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Dan Melchior

From Chertsey, with love


Dan Melchior
  • Dan Melchior

Moving South doesn't have to mean your plans go south, too. Garage rock impresario Dan Melchior settled in Durham from New York City last year, having arrived in America from his home turf of London in 2000. But, even in the slow South of the summertime, Melchior can't be accused of slowing down. He's got music coming out on no less than four labels, and he's busy working with local musicians to feed his writing and performing craving. Indeed, his reputation as a blues-punk purveyor preceded him here by miles. But you'd expect a guy whose past links him with the surly Billy Childish and who named his old band the Broke Revue and current one Das Menace to be a bit ornery. Turns out what drew him to the Bull City was quite the opposite.

"The initial experiences that made me fall in love with this town were the fact that people actually say 'Hello' to you in the street around here and treat each other like human beings," he said last week from his new home. "Plus, it's a very beautiful but very grounded and unpretentious place. And then on top of that we have The Regulator, Bull City Records and Offbeat, so I'm covered as far as my major obsessions go."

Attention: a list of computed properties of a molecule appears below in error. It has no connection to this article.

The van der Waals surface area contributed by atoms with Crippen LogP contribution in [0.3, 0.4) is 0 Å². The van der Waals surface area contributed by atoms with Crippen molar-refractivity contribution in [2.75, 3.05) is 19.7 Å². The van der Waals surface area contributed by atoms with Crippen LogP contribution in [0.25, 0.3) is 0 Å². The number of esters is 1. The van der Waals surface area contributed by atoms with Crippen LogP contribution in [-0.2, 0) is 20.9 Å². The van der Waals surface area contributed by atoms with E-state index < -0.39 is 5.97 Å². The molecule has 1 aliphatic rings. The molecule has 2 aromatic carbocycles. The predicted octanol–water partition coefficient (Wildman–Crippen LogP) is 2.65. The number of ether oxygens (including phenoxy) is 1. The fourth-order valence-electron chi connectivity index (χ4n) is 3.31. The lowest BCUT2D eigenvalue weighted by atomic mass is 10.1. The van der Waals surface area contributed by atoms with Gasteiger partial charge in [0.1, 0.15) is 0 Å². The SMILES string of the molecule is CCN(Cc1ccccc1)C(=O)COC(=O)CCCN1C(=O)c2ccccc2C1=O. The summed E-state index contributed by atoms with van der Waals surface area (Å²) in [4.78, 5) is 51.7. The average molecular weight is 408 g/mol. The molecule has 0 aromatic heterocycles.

Obsessions is right: Melchior writes poetry and fiction and tinkers with collages and painting. Now that he's moved from the cramped confines of a big city to a roomier house in Durham, he thinks he'll have more room to paint. Melchior painted the four scowling visages on the cover of the Broke Revue album Bitterness, Spite, Rage and Scorn. His brushstroke technique mirrors the flavor of his music: In rough streaks of deep, dark-tinted colors, he depicts both the ordinary, a pet budgie's face, for example, and the surreal, where a crude cube hovers imposingly over a serpent-rabbit's head. Those mediums, he says, only feed his primary obsession—songwriting.

Melchior's full of surprises in that respect, too. He's stretching from being the typecast in the misanthropic garage-punk role, and his writing has turned to current interests and world-weary folk somewhat akin to Nick Drake. Egads! What will the punks say?

"I listen to Bill Fay a lot more than I listen to the Sonics," he says. Who knows? Maybe the nice guy from Chertsey, England, will turn a little countrypolitan some day, too?

Dan Melchior plays a solo show Friday, June 22, at Broad Street Café with Early Morning Swim and Sugar in the Dirt. The show starts at 9 p.m. and costs 5 beans. He also plays with Das Menace as part of the Future Kings of Nowhere CD release party with Titus Androcinus, eberhardt and Midtown Dickens Saturday, June 23, at Ringside.

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